Chapter 12. Agile (Adaptive) Project Management

12.3 Common Agile Framework and Methods

Although there are many agile approaches, only several of them are utilized commonly by organizations. The Agile Practice Guide by PMI (Project Management Institute) lists the single-team agile methods as below:

  1. Scrum
  2. Extreme Programming (XP)
  3. Kanban
  4. Crystal methods
  5. Scrumban
  6. Feature-Driven Development (FDD)
  7. Dynamic Systems Development Method (DSDM)
  8. Agile Unified Process (AgileUP)

Besides single-team agile approaches, higher-than-single-team level (e.g., enterprise-level) scaling frameworks are provided below:

  1. Scrum of Scrums
  2. Scaled Agile Framework (SAFe®)
  3. Large Scale Scrum (LeSS)
  4. Enterprise Scrum
  5. Disciplined Agile (DA)

12.3.1    Scrum

Scrum is the most utilized single-team agile method. It consists of roles, events, artifacts, and rules. Scrum events are sprints, sprint planning, daily scrum, sprint review, and spring retrospective. Scrum artifacts are product backlog, sprint backlog, and increments. It uses an iterative approach to deliver a working product (i.e., an increment) at the end of each timebox. These timeboxes are called sprints which last generally for one month, or four weeks, or shorter with consistent durations. When a two-week sprint duration is determined, all the sprints are set at two weeks. At the end each sprint, a potentially releasable increment of product is produced. A scrum team is composed of product owner, development team, and scrum master. The scrum master is responsible for ensuring the Scrum process is upheld and works to ensure the Scrum team adheres to the practices and rules as well as coaches the team on removing impediments[1].

12.3.2    Kanban

The Japanese word “kanban” means “visual board” or a “sign”. It was first developed and applied by Toyota as a scheduling system for just-in-time manufacturing[2]. The workflow is visualized on a Kanban (Figure 12.5). The Kanban board is also used by Scrum teams.

A task board used in Kanban. The columns are To Do, In Process, and Done.
Figure 12.5: A task board in Kanban

(Retrieved from

The work is split into pieces, and each item is written on a card. Then, they are put on the wall, or it can be visualized in a software program or a website such as Jira. Explicit limits are assigned in Kanban projects so that each workflow state can have limited number of in-progress items (Work in Progress – WIP). The team tries to finish these tasks in the shortest possible time. This lead time is measured so that the team can optimize the process to make the lead time as small and predictable as possible.

12.3.3    Scrumban

Scrumban is an agile approach originally designed as a way to transition from Scrum to Kanban[3]. Scrumban teams use Scrum as a framework and Kanban for process improvement. It uses the prescriptive nature of Scrum to be agile, and uses the process improvement of Kanban to allow the team to continually improve its process. In Scrumban, the work is organized into small “sprints” and leverages the use of Kanban boards to visualize and monitor the work. There are no predefined roles in Scrumban as is the case in Kanban. However, the Scrumban teams generally retain the Scrum roles.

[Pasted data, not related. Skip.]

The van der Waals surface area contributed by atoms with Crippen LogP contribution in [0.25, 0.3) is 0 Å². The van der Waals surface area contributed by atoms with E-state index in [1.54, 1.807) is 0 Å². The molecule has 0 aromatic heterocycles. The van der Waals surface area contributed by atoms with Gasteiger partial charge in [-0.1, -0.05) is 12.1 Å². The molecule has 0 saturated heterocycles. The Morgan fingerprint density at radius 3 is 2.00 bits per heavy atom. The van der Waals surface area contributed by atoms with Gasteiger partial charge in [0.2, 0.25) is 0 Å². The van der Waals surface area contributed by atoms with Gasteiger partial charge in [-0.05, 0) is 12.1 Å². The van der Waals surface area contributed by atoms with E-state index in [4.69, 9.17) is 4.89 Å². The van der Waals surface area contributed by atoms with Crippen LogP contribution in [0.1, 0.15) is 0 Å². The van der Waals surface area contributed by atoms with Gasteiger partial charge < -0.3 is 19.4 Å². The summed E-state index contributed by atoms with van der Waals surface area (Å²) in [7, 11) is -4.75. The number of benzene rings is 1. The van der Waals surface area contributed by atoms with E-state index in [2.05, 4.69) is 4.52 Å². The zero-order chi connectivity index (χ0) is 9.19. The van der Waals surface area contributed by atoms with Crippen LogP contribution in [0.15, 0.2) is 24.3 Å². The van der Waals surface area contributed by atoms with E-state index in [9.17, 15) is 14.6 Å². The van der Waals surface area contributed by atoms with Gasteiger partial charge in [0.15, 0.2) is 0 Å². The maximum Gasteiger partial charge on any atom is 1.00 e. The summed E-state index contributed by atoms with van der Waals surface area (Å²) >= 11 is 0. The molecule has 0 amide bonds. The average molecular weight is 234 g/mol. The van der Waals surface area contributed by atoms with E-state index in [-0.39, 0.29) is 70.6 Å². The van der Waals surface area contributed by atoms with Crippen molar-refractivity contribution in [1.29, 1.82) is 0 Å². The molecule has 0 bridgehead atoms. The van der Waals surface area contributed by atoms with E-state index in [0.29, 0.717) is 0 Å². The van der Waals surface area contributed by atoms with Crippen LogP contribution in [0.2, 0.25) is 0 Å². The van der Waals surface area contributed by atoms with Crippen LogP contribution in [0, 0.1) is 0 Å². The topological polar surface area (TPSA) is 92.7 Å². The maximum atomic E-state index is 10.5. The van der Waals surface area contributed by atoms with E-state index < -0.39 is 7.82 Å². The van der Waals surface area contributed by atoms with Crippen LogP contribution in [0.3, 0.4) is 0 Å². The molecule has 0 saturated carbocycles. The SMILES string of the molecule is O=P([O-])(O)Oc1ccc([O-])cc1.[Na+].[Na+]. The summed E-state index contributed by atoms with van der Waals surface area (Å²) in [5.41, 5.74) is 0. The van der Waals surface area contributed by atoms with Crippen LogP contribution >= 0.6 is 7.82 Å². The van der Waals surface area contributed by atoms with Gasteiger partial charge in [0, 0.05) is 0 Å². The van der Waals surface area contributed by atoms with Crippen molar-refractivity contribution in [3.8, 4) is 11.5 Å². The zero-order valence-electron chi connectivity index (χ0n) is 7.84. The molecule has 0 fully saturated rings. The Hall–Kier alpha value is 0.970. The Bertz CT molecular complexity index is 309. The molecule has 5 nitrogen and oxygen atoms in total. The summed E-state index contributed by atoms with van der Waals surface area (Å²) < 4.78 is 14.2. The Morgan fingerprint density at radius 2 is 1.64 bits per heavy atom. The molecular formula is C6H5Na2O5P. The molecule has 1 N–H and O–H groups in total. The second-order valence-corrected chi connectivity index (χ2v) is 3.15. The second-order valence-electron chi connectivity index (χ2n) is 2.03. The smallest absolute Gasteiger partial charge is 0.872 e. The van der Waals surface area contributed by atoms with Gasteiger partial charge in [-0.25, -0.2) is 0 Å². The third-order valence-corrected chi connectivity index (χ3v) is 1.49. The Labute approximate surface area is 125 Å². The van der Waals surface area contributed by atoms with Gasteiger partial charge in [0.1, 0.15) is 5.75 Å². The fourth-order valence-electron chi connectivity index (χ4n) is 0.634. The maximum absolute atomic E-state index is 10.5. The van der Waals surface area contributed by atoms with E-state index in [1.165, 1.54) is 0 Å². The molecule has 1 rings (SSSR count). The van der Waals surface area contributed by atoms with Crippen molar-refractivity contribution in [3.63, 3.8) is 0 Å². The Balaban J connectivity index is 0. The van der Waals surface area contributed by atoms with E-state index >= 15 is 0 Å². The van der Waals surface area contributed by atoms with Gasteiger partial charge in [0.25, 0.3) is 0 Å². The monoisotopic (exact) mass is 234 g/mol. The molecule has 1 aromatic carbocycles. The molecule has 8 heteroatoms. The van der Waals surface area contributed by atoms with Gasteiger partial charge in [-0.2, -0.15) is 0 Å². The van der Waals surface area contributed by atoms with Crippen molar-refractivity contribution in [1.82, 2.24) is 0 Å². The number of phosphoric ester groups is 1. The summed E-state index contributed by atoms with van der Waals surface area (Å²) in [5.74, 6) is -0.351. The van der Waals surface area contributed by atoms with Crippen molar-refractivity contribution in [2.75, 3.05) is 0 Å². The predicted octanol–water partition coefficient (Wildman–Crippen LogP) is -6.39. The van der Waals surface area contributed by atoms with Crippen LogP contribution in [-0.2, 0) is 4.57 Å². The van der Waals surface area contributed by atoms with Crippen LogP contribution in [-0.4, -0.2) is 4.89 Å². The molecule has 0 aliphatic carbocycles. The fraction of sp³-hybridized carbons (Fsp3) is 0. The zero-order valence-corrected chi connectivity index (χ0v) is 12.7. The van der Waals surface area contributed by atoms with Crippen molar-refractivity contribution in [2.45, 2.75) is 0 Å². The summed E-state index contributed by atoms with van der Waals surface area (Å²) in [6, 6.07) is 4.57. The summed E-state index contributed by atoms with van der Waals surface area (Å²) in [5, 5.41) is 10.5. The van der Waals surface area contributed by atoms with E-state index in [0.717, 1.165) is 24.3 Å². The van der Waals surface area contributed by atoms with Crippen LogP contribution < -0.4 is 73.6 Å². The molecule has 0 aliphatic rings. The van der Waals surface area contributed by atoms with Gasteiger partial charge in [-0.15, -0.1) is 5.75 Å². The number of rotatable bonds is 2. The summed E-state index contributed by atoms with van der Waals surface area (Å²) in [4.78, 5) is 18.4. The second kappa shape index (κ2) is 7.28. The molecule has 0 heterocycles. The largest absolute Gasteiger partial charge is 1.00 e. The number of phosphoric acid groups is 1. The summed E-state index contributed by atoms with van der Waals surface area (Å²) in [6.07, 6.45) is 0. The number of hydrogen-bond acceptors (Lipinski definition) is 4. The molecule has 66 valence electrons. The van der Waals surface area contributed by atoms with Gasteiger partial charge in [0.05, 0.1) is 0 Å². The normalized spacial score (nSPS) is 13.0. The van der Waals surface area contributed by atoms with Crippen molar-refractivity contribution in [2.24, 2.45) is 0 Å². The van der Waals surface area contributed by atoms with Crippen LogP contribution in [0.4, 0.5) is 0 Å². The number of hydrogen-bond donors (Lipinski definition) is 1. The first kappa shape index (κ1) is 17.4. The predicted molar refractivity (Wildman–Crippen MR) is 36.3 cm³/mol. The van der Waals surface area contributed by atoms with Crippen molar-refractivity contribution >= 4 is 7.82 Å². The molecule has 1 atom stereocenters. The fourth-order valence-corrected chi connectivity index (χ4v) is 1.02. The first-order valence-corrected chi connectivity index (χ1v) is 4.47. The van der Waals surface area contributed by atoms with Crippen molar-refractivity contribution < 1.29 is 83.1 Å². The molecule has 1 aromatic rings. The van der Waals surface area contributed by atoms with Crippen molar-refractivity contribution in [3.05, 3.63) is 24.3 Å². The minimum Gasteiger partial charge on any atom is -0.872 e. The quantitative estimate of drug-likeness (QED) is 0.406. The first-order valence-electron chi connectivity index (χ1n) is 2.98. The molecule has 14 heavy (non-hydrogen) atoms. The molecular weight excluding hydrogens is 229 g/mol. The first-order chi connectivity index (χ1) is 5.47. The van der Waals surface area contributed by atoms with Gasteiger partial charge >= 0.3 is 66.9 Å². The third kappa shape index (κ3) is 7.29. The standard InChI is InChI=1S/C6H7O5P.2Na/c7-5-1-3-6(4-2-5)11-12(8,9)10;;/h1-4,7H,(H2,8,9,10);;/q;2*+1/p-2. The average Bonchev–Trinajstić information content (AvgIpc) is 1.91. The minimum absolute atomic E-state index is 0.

12.3.4    eXtreme Programming (XP)

As the name implies, XP is utilized by software teams. It is an agile software development framework that aims to produce higher quality software, and higher quality of life for the development team. XP is the most specific of the agile frameworks regarding appropriate engineering practices for software development[4]. This method does not only focus on project management like other methods and frameworks do, but also focuses on how teams actually build code. Like Scrum, it has practices and values that help teams get into an effective mindset. One of the primary practices of XP is pair programming through which coding process is conducted by two developers working together at a single computer[5]. While one member works on coding, the second member checks the quality of the coding made by the first member. Another unique XP practice is the coding the unit test first. Before writing the code, a unit test is created so that new codes are automatically tested[6].

12.3.5    SAFe® (Scaled Agile Framework)

The SAFe is the most common scaling framework according to the 15th State of Agile Report published in 2021[7]. Thirty-seven percent of respondents indicated that their organization applies SAFe while 9% uses scrum of scrums and 6% uses enterprise scrum. The SAFe focuses on providing a knowledge base of patterns for scaling development work across all levels of the enterprise (Figure 12.6). It also focuses on detailing practices, roles, and activities at the portfolio, program, and team levels[8]. SAFe organizes the enterprise around value streams that focus on providing continuous value to the customer.

The framework for SAFe 5 for Lean Enterprises
Figure 12.6: SAFe 5 for Lean Enterprises

(Retrieved from

  1. Project Management Institute. (2017). Agile Practice Guide. Project Management Institute.
  2. Retrieved from
  3. Project Management Institute. (2017). Agile Practice Guide. Project Management Institute.
  4. Retrieved from
  5. Retrieved from
  6. Retrieved from
  7. (2021). 15th State of Agile Report.
  8. Project Management Institute. (2017). Agile Practice Guide. Project Management Institute.


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Project Management by Abdullah Oguz is licensed under a Creative Commons Attribution-NonCommercial 4.0 International License, except where otherwise noted.

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